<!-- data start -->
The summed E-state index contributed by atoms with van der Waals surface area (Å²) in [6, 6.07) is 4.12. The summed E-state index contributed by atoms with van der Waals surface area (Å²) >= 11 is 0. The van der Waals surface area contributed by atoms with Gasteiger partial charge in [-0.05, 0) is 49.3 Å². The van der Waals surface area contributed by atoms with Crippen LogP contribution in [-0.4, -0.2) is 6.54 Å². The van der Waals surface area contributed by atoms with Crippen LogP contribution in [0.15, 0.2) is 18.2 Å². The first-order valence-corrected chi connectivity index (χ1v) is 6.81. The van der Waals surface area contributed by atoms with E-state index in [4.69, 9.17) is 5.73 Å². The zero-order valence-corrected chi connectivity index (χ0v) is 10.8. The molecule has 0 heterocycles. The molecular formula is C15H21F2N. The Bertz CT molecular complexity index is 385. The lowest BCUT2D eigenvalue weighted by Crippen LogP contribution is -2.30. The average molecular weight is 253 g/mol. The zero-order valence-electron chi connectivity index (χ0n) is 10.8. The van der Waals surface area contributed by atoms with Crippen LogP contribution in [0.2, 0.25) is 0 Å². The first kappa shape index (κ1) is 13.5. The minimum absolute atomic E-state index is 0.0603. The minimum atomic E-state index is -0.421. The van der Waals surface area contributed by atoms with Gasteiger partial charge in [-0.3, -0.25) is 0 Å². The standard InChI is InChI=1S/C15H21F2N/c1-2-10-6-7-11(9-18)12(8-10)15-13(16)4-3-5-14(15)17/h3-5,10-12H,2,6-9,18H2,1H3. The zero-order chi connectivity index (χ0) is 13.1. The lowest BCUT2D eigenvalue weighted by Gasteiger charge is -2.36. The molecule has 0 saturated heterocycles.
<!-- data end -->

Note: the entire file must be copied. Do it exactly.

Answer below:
The summed E-state index contributed by atoms with van der Waals surface area (Å²) in [6, 6.07) is 4.12. The summed E-state index contributed by atoms with van der Waals surface area (Å²) >= 11 is 0. The van der Waals surface area contributed by atoms with Gasteiger partial charge in [-0.05, 0) is 49.3 Å². The van der Waals surface area contributed by atoms with Crippen LogP contribution in [-0.4, -0.2) is 6.54 Å². The van der Waals surface area contributed by atoms with Crippen LogP contribution in [0.15, 0.2) is 18.2 Å². The first-order valence-corrected chi connectivity index (χ1v) is 6.81. The van der Waals surface area contributed by atoms with E-state index in [4.69, 9.17) is 5.73 Å². The zero-order valence-corrected chi connectivity index (χ0v) is 10.8. The molecule has 0 heterocycles. The molecular formula is C15H21F2N. The Bertz CT molecular complexity index is 385. The lowest BCUT2D eigenvalue weighted by Crippen LogP contribution is -2.30. The average molecular weight is 253 g/mol. The zero-order valence-electron chi connectivity index (χ0n) is 10.8. The van der Waals surface area contributed by atoms with Crippen LogP contribution in [0.2, 0.25) is 0 Å². The first kappa shape index (κ1) is 13.5. The minimum absolute atomic E-state index is 0.0603. The minimum atomic E-state index is -0.421. The van der Waals surface area contributed by atoms with Gasteiger partial charge in [-0.3, -0.25) is 0 Å². The standard InChI is InChI=1S/C15H21F2N/c1-2-10-6-7-11(9-18)12(8-10)15-13(16)4-3-5-14(15)17/h3-5,10-12H,2,6-9,18H2,1H3. The zero-order chi connectivity index (χ0) is 13.1. The lowest BCUT2D eigenvalue weighted by Gasteiger charge is -2.36. The molecule has 0 saturated heterocycles.